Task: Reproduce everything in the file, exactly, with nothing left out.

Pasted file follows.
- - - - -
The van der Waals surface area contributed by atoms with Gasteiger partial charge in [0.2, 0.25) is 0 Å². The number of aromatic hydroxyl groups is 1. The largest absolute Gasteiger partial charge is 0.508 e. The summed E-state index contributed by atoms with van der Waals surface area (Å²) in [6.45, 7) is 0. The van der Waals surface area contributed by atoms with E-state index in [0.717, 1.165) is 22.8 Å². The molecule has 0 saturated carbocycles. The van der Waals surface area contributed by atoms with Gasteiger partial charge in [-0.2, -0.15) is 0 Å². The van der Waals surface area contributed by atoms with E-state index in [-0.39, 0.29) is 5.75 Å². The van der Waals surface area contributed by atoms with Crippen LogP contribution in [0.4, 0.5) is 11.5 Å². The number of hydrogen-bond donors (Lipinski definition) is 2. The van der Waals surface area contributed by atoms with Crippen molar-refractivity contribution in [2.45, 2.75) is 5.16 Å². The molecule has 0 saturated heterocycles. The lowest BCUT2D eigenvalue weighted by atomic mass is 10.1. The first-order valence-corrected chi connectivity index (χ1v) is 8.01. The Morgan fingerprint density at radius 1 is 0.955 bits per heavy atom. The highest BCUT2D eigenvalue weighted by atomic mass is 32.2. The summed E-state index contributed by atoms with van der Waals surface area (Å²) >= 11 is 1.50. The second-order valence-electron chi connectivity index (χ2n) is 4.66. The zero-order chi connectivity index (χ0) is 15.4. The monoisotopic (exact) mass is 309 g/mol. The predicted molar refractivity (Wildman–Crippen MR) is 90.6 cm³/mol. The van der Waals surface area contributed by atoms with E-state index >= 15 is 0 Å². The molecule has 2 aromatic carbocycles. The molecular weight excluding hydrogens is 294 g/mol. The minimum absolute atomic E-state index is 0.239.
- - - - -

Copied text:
The van der Waals surface area contributed by atoms with Gasteiger partial charge in [0.2, 0.25) is 0 Å². The number of aromatic hydroxyl groups is 1. The largest absolute Gasteiger partial charge is 0.508 e. The summed E-state index contributed by atoms with van der Waals surface area (Å²) in [6.45, 7) is 0. The van der Waals surface area contributed by atoms with E-state index in [0.717, 1.165) is 22.8 Å². The molecule has 0 saturated carbocycles. The van der Waals surface area contributed by atoms with Gasteiger partial charge in [-0.2, -0.15) is 0 Å². The van der Waals surface area contributed by atoms with E-state index in [-0.39, 0.29) is 5.75 Å². The van der Waals surface area contributed by atoms with Crippen LogP contribution in [0.4, 0.5) is 11.5 Å². The number of hydrogen-bond donors (Lipinski definition) is 2. The van der Waals surface area contributed by atoms with Crippen molar-refractivity contribution in [2.45, 2.75) is 5.16 Å². The molecule has 0 saturated heterocycles. The lowest BCUT2D eigenvalue weighted by atomic mass is 10.1. The first-order valence-corrected chi connectivity index (χ1v) is 8.01. The Morgan fingerprint density at radius 1 is 0.955 bits per heavy atom. The highest BCUT2D eigenvalue weighted by atomic mass is 32.2. The summed E-state index contributed by atoms with van der Waals surface area (Å²) >= 11 is 1.50. The second-order valence-electron chi connectivity index (χ2n) is 4.66. The zero-order chi connectivity index (χ0) is 15.4. The monoisotopic (exact) mass is 309 g/mol. The predicted molar refractivity (Wildman–Crippen MR) is 90.6 cm³/mol. The van der Waals surface area contributed by atoms with E-state index >= 15 is 0 Å². The molecule has 2 aromatic carbocycles. The molecular weight excluding hydrogens is 294 g/mol. The minimum absolute atomic E-state index is 0.239.